Ailee claims title of first female urban hip-hop artist: Yonhap

Park Sae-jin Reporter() | Posted : October 5, 2016, 08:47 | Updated : October 5, 2016, 16:07

[Photo by Yoo Dae-gil = dbeorlf123@]

Pop diva Ailee has claimed herself to be South Korea's first female urban hip-hop artist in a media showcase event for her fourth and latest EP "A New Empire".

In the media event held in western Seoul, the 27-year-old soloist singer performed three songs, including lead song "Home," "If you" and "Live or Die."

Lead song "Home," featuring South Korea's top female rapper Yoon Mi-rae, is Ailee's first urban hip-hop song to be performed here.

After performing "Home," she said, "This album is sort of the essence of my music. They say (S. Korea) has not seen its first female urban hip-hop artist. I thought I could become the first."

The K-pop artist sought to try the genre earlier, but had to hold back until this day. "I guess I was afraid. (Urban hip-hop) is an alien genre here, which began to draw people's attention only lately," she continued.

The new EP also marks a dramatic change in her music. Whereas she had an image as an explosive vocalist with mostly "ball-buster songs" under her belt, her new six-song EP conveyed far more peaceful, consoling songs.

"Home" describes longing for an ex-boyfriend. Similarly, "I Need You" and "If you" holds loneliness as a motif.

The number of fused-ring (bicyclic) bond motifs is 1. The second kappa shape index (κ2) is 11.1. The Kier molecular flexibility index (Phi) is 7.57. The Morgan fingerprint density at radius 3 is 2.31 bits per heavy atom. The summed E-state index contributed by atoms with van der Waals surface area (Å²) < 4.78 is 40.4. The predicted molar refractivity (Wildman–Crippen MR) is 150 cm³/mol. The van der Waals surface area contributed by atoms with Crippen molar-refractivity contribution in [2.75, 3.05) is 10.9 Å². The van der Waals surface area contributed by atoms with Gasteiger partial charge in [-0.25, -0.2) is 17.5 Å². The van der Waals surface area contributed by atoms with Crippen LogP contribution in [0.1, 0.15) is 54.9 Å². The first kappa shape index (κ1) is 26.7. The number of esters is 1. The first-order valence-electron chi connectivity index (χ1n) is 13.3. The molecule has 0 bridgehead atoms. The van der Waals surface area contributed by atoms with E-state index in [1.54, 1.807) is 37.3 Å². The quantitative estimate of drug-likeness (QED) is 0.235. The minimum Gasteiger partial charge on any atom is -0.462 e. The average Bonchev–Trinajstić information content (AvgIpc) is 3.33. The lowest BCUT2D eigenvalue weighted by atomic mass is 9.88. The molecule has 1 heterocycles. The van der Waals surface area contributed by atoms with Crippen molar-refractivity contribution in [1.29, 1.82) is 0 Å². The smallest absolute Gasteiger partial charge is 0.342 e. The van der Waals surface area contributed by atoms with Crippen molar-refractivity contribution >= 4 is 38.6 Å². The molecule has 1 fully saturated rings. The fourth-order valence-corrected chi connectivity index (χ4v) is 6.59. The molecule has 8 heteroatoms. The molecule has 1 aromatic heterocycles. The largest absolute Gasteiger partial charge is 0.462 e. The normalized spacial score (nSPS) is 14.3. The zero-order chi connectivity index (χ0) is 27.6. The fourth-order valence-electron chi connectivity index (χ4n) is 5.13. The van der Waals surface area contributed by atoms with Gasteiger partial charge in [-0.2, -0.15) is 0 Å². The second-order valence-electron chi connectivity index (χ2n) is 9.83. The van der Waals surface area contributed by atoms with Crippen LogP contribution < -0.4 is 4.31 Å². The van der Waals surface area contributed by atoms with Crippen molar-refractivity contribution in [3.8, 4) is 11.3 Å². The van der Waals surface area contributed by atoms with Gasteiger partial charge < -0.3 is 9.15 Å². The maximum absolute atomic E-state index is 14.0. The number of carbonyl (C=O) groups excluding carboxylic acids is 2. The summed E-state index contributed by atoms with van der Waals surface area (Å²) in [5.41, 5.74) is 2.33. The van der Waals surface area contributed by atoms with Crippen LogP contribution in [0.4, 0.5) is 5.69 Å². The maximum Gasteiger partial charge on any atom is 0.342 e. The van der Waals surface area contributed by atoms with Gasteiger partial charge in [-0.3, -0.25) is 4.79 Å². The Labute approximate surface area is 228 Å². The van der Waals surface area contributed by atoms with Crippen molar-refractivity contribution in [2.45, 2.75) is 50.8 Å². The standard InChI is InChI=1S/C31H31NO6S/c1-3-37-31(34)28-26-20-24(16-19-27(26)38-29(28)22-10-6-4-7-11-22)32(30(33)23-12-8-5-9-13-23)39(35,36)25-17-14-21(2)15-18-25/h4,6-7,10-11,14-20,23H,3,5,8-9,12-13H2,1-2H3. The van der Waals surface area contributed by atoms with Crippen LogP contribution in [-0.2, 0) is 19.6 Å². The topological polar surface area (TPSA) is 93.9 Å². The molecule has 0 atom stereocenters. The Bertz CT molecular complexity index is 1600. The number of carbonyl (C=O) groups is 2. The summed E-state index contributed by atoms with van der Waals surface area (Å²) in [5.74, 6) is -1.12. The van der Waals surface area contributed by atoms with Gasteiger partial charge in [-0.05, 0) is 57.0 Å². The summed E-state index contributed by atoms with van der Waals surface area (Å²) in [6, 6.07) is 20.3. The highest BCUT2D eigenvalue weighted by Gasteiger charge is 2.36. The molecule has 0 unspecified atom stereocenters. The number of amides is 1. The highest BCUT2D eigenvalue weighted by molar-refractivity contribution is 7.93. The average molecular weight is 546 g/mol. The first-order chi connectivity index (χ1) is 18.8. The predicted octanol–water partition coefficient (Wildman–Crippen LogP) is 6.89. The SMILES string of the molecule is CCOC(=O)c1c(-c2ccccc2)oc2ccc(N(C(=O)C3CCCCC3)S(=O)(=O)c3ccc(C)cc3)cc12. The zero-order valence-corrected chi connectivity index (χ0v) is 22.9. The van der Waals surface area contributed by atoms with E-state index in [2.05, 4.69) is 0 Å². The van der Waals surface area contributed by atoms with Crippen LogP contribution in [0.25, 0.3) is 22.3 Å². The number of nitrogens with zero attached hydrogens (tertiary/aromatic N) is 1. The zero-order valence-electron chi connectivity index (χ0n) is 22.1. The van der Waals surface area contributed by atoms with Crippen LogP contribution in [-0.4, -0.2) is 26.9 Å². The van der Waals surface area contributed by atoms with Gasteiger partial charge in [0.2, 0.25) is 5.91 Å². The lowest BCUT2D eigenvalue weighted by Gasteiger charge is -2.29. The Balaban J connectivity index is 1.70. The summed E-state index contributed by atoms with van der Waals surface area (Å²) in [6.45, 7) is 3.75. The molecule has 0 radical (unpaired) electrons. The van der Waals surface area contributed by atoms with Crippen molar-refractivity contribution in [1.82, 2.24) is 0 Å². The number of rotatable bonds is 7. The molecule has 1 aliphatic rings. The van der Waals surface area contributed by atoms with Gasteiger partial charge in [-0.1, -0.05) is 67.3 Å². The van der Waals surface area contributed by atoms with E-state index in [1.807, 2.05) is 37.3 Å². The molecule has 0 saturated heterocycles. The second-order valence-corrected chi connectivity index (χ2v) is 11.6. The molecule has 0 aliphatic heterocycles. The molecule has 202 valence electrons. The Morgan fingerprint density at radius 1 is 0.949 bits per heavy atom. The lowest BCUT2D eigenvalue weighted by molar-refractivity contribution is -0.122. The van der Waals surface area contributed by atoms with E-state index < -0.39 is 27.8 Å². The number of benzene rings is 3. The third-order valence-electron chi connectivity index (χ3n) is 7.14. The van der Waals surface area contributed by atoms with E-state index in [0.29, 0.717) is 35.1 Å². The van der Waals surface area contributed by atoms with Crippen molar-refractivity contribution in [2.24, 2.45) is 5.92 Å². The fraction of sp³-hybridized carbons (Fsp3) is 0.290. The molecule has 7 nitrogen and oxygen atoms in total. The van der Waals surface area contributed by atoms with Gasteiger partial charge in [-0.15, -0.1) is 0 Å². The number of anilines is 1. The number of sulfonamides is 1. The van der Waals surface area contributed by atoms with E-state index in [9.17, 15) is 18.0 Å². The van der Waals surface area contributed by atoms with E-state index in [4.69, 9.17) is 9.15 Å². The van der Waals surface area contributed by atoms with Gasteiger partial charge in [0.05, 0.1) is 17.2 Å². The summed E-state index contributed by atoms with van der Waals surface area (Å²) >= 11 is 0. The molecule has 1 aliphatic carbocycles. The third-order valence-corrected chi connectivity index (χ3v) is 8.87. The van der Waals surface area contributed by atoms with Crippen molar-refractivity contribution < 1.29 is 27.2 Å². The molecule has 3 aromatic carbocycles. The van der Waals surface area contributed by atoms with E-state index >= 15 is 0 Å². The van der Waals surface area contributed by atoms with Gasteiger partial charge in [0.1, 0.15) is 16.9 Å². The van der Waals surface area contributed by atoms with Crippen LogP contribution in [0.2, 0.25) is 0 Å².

"I had many proud, 'men-busters' songs in my previous albums, but the new EP is mostly more calm in an emotional way, with larger room for grooves and stylish beats," Ailee said.'

A lineup of collaboration of the new album also seized the eyes of the crowd. In addition to Yoon Mi-rae, K-pop singer Eric Nam featured in "Feeling" and South Korean rapper taktak36 in "Live or Die." On her wish list for next singing collaboration are R&B soul singers Dean and Crush and rapper Zico of boy group Block B.

When asked about the goal of the new album, Ailee wished that the new EP would be a crucial divide between "artist" and mere "singer." For that goal, she participated in the composing and songwriting process for all the listed songs, and explored wider genres of music during her free time.'

The diva did not waver about the narrowing market trend for female artists. The late summer-early fall trend among girl groups has been largely limited to cute and lovely concepts, reflecting people's dwindling tolerance for diversity.

With an imminent rivalry with idol groups including Apink and Dal Shabet in the fall K-pop season, Ailee said she would stick to her own style of music.

"My music and personality don't get along with cute images -- I think gender-neutral songs will fit me better than cute songs," she said, as competition is not her goal.

"I finally got to sing the genre that I wanted so badly. The mere idea of it makes me excited and grateful."

About her songs' popularity among international fans, Ailee said she was "lucky to join the 'hallyu train,'" being able to deliver her songs to listeners all around the world through the fast-growing social media and online music industries. The word hallyu refers to the large global following of K-pop culture.

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